Dr. Daniele McKay will speak on climate change.\f0\fs24 \cf0 photo provided
Dr. Daniele McKay will speak on climate change.\f0\fs24 \cf0 photo provided
Earth’s climate has changed in the past, and it will continue to change in the future. Some of these changes occurred slowly over long periods of time, but other changes happened over relatively short periods of time with catastrophic consequences.

What can these periods of catastrophic change tell us about current climate changes and about the ability of Earth systems to adapt?

“Climate Change: A Geologic Perspective” will be the topic when Dr. Daniele McKay speaks at The Belfry on Tuesday, November 19 for the third lecture in the 2019-2020 Frontiers in Science series.

A geologic perspective is one of scale with enormous explanatory power.

“There’s really something heady about being able to look out at the landscape and see how things came to be,” writes geologist Marcia Bjornerud of Lawrence University. “I think most people would love to have a rational explanation for how the world around them got to be the way it is.”

It’s important to understand that we are embedded in geologic time, Bjornerud writes. “There isn’t a geologic past and the future. We are on a continuum of processes that have been going on for millennia, and our activities feed into those processes in ways that are sometimes surprising – but shouldn’t be if we have a better understanding of the way the Earth has unfolded in the past.”

In addition to providing geologic history as context for current and future climate changes, Dr. McKay will talk about fossil fuels: how much we have used, how much is left, and the implications of sticking with fossil fuels as our main source of energy.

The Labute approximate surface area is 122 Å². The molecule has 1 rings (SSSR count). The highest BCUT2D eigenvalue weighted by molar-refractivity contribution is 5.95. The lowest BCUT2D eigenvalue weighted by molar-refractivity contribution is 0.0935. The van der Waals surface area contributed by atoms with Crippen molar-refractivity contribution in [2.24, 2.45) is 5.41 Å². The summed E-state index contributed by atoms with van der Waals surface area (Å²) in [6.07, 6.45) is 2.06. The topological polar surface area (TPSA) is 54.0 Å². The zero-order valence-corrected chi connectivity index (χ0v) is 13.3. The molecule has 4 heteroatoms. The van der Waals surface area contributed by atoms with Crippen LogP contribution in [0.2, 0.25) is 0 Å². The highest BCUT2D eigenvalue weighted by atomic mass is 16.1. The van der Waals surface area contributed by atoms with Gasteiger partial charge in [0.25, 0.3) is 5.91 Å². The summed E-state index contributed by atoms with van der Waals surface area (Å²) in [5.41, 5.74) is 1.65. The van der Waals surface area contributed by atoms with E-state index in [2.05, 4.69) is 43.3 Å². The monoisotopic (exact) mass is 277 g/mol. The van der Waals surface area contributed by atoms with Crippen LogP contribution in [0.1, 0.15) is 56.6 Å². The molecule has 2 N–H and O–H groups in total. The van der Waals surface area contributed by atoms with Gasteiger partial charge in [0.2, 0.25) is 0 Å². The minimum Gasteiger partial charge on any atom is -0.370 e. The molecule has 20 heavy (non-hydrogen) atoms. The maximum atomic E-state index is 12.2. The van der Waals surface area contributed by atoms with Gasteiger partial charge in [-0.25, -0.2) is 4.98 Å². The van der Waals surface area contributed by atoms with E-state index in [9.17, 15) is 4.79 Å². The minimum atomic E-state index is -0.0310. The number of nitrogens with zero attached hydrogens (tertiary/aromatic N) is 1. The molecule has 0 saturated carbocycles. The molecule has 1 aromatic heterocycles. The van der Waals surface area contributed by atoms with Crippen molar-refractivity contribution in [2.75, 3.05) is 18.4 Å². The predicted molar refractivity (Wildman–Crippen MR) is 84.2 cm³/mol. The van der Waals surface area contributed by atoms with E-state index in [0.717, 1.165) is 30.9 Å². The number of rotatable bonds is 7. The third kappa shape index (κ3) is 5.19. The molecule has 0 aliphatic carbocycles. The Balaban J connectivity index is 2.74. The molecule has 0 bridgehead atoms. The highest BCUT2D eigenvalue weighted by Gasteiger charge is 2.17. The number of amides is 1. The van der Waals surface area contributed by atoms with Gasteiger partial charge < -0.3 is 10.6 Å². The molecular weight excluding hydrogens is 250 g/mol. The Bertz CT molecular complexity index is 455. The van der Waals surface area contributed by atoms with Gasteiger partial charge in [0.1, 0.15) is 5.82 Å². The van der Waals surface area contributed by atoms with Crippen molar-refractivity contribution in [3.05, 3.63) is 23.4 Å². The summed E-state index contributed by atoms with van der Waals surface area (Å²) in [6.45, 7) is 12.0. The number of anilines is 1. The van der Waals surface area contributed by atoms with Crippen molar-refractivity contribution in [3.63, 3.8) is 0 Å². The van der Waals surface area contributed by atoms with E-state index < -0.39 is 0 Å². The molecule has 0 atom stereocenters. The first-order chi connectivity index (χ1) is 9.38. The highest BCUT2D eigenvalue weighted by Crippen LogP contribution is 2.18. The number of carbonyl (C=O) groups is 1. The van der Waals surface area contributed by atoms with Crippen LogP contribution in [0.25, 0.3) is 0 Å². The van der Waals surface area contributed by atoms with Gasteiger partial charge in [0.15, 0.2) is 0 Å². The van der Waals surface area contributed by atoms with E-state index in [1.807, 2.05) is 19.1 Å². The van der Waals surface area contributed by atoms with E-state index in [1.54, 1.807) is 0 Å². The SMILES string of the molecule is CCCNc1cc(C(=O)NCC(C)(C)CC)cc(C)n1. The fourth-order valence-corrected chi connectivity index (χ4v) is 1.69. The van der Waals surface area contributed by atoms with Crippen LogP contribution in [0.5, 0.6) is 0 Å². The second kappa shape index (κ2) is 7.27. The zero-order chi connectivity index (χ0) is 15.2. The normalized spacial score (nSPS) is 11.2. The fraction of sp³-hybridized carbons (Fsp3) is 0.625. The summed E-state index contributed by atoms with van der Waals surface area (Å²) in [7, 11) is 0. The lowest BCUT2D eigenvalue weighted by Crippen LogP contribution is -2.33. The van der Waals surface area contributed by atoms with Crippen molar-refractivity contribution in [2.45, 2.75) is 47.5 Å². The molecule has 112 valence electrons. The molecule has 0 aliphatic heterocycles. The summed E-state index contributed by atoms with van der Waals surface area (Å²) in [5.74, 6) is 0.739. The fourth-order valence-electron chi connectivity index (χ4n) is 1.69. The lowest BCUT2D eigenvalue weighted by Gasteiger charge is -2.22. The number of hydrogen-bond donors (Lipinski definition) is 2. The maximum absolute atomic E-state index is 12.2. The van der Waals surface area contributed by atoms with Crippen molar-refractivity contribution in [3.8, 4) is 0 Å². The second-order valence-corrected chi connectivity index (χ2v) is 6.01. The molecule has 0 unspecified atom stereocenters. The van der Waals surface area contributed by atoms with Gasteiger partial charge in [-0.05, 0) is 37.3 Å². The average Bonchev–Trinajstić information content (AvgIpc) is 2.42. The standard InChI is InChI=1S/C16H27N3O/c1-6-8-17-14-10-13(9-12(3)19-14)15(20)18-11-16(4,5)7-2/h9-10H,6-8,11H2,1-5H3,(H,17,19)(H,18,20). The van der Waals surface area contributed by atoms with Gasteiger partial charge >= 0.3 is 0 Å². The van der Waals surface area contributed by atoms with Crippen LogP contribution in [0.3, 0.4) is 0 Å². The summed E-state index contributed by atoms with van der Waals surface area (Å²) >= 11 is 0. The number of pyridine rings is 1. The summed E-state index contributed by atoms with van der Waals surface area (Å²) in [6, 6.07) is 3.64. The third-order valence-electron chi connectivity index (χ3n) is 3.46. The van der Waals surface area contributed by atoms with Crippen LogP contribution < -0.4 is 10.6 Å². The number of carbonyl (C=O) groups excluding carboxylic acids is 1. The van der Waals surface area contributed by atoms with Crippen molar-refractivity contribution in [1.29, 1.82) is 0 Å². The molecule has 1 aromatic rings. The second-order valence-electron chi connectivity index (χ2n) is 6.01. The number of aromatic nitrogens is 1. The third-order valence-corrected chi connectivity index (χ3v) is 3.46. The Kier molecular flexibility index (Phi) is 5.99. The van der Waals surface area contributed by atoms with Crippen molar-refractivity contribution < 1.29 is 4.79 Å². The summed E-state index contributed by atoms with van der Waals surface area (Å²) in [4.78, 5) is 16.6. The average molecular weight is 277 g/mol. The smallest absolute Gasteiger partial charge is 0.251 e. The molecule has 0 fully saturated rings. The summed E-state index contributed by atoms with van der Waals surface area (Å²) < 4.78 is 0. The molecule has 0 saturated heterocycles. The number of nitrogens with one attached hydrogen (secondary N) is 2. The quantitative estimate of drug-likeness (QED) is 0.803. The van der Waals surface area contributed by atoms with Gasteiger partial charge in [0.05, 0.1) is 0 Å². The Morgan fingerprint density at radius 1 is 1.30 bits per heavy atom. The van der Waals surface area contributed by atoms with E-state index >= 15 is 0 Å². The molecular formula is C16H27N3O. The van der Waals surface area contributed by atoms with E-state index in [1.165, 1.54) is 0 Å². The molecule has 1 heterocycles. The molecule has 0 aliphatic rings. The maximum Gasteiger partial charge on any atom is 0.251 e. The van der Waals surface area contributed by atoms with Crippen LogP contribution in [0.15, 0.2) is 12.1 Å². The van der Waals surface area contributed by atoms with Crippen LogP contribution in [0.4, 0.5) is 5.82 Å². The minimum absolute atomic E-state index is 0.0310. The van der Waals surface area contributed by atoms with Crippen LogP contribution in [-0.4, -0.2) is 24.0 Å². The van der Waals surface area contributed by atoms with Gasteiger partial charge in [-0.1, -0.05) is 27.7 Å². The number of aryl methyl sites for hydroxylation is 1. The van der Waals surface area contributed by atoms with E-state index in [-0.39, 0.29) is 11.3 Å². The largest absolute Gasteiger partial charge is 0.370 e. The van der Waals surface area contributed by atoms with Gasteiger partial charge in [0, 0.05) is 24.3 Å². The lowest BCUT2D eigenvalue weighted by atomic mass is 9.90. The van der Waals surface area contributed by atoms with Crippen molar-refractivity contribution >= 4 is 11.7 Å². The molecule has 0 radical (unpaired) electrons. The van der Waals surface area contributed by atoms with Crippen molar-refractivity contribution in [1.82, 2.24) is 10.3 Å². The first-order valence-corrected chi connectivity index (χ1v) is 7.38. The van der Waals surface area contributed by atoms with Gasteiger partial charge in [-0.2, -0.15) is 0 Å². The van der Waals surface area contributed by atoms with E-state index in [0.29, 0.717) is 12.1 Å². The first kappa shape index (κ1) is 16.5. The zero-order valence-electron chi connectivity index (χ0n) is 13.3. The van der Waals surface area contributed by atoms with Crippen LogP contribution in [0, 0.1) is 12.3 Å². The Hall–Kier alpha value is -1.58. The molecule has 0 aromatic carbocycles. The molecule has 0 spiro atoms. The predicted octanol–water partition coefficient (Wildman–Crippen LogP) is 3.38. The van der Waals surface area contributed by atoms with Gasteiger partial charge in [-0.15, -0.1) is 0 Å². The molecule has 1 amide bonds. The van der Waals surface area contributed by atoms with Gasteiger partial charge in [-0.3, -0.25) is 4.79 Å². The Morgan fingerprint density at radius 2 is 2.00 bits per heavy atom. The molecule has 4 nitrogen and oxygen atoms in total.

Dr. McKay is an adjunct instructor in the Department of Earth Sciences at the University of Oregon. She lives in Bend and teaches online geology courses throughout the academic year, and field courses in Central Oregon during the summer. Her research background is in physical volcanology with a focus on recent mafic eruptions in the Central Oregon Cascades.

She is also interested in how societies prepare for and respond to natural disasters, especially volcanic eruptions and earthquakes. She has worked with Deschutes County, the Oregon Office of Emergency Management, Oregon Partnership for Disaster Resilience and the Red Cross on natural hazard preparedness and mitigation in Central Oregon.

The evening lecture, sponsored by the Sisters Science Club, starts at 7 p.m. at The Belfry.

Social hour begins at 6 p.m. with light fare, beer, and wine available. Admission is $5; teachers and students are admitted free. The Belfry is located at 302 E. Main Ave., Sisters.

For information on this topic and on Sisters Science Club: www.sistersscience

club.org; scienceinsisters@gmail.com.